Loses billions of cedis due to shortage of cocoa beans
WAMCO II, one of the three cocoa processing factories of West African Mills Company Limited (WAMCO) that uses hydraulic pressing method for the extraction of butter from cocoa, lost millions of dollars after it was closed down from December last year to last week, due to shortage of cocoa beans, The Business Chronicle has learnt.
The plant however resumed operations last Saturday, after receiving 500 and 2000 tonnes of cocoa beans on Thursday and Monday respectively, from Cocoa Board.
The Local Union Chairman, Mr. Mensa Gimpetey-Djan, has therefore appealed to the Ghana Cocoa Board (GCB) and the Produce Buying Company (PBC), as well as the government to make cocoa beans available to the plant at all times for it to run at full capacity, and forestall the recurrence of the programme.
On the company's export and market values, the union chairman said products are exported mainly to the European Union, America and Japan with a little portion onto the local market. Ghana however lost huge sums of foreign exchange for the past few months they were out of operations. Workers who have been working at the factory were temporarily deployed, thereby losing salaries for the period.
The West African Mill Company Limited (WAMCO) formally known as West African Mills Limited, is the oldest cocoa processing factory in the country, and was previously wholly owned by the GCB now processes 170 tonnes of cocoa per day or 56, 000 tonnes per annum.
The company is involved in a wide range of actives including the extraction of butter from cocoa beans, roasted cocoa beans milled into fine paste, and into cocoa cake.
In 1963, the Cocoa Marketing Board (CMB), now GCB, acquired 51% shareholdings in WAMCO on behalf of the Ghana Government. The factory later became a wholly owned subsidiary of GCB when Gill and Dufus handed over its 49% shares to the GCB in September 1982.
The company was later divested under the country's divesture and privatization programme in August 1992, with the Gustav F.W. Hamester\Schrorder of Germany purchasing 60%, leaving the rest to GCB.
In an interview with the Financial Controller of the company, Mr. Felix Quaye, he hinted the paper that the company had only one factory as of December 1993. WAMCO took over a second factory, the Cocoa Processing Company Limited (CPC), Takoradi, which was fully integrated into WAMCO under the same shareholding and management.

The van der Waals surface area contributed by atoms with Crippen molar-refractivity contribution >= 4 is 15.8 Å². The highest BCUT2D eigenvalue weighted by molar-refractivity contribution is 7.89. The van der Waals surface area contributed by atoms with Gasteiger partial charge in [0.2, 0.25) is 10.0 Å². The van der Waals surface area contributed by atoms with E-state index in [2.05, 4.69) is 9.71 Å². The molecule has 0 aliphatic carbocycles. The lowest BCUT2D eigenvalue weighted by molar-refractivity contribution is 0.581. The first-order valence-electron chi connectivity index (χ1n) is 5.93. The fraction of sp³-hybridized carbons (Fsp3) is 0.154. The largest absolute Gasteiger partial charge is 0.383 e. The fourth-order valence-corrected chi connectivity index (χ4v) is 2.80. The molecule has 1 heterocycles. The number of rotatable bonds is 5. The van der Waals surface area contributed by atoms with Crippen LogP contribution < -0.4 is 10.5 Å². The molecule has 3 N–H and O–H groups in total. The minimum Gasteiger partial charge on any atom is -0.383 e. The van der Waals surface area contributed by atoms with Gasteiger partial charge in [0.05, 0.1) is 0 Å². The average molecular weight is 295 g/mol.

Mr. Quaye said the company was registered as a free zones enterprise on December 23, 1997, hence its name West African Mills Company Limited (FZE).
WAMCO is made up of three factories, which are expeller plant, cocoa liquor plant, and hydraulic press plant.
According to the financial Controller, the first two plants are in WAMCO 1 and the other is in WAMCO II.
WAMCO 1 consists of the Expeller and Cocoa Liquor plants. The Expeller Plant employs the expeller method for the extraction of butter from the beans. The crude butter extracted is purified and deodorized. Cocoa cake with shells, called "WAM B rand" is also another product obtained after the butter extraction.
At the Cocoa Liquor Plant, roast cocoa beans are winnowed and the nibs milled into a fine paste. The paste is sterilized, cooled by a tempering machine and blocked as Natural Cocoa Liquor Wam brand.
To improve on its quality control, WAMCO has built analytical and microbiological laboratories, staffed with highly trained personnel who continuously carry out analyses on raw materials.
The processing materials are passed through various sections of quality assurance to ensure that the products are of the highest quality and meet international standards.
The company through its hard work has won local and international awards such as golden award for technology and quality, the golden Europe award for 2004 quality and commercial prestige and the Top Quality Customer Satisfaction (TQCS), Golden Europe award for quality and commercial prestige, golden Africa award, new millennium award, and the 7th export achievement exporter of the year award.
As part of the company's several responsibilities, WAMCO generates direct and indirect employment, funds educational and health projects, and also encourages research into efficient production and processing of cocoa through annual awards.